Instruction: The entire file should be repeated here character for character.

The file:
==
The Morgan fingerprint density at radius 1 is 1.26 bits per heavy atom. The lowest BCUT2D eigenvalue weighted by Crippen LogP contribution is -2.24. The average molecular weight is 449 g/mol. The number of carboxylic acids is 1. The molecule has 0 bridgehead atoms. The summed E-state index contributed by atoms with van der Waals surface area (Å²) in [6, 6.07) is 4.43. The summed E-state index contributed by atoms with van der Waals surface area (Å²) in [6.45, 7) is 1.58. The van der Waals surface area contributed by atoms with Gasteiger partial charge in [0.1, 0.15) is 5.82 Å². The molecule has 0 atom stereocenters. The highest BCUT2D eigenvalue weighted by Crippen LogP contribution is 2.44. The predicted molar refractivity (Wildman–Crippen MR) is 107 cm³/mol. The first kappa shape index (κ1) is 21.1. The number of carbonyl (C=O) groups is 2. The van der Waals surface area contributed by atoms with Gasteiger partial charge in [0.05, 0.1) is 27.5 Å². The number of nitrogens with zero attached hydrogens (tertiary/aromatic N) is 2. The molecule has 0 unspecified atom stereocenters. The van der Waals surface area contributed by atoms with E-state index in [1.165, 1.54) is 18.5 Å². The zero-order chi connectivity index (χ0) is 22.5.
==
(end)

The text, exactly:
The Morgan fingerprint density at radius 1 is 1.26 bits per heavy atom. The lowest BCUT2D eigenvalue weighted by Crippen LogP contribution is -2.24. The average molecular weight is 449 g/mol. The number of carboxylic acids is 1. The molecule has 0 bridgehead atoms. The summed E-state index contributed by atoms with van der Waals surface area (Å²) in [6, 6.07) is 4.43. The summed E-state index contributed by atoms with van der Waals surface area (Å²) in [6.45, 7) is 1.58. The van der Waals surface area contributed by atoms with Gasteiger partial charge in [0.1, 0.15) is 5.82 Å². The molecule has 0 atom stereocenters. The highest BCUT2D eigenvalue weighted by Crippen LogP contribution is 2.44. The predicted molar refractivity (Wildman–Crippen MR) is 107 cm³/mol. The first kappa shape index (κ1) is 21.1. The number of carbonyl (C=O) groups is 2. The van der Waals surface area contributed by atoms with Gasteiger partial charge in [0.05, 0.1) is 27.5 Å². The number of nitrogens with zero attached hydrogens (tertiary/aromatic N) is 2. The molecule has 0 unspecified atom stereocenters. The van der Waals surface area contributed by atoms with E-state index in [1.165, 1.54) is 18.5 Å². The zero-order chi connectivity index (χ0) is 22.5.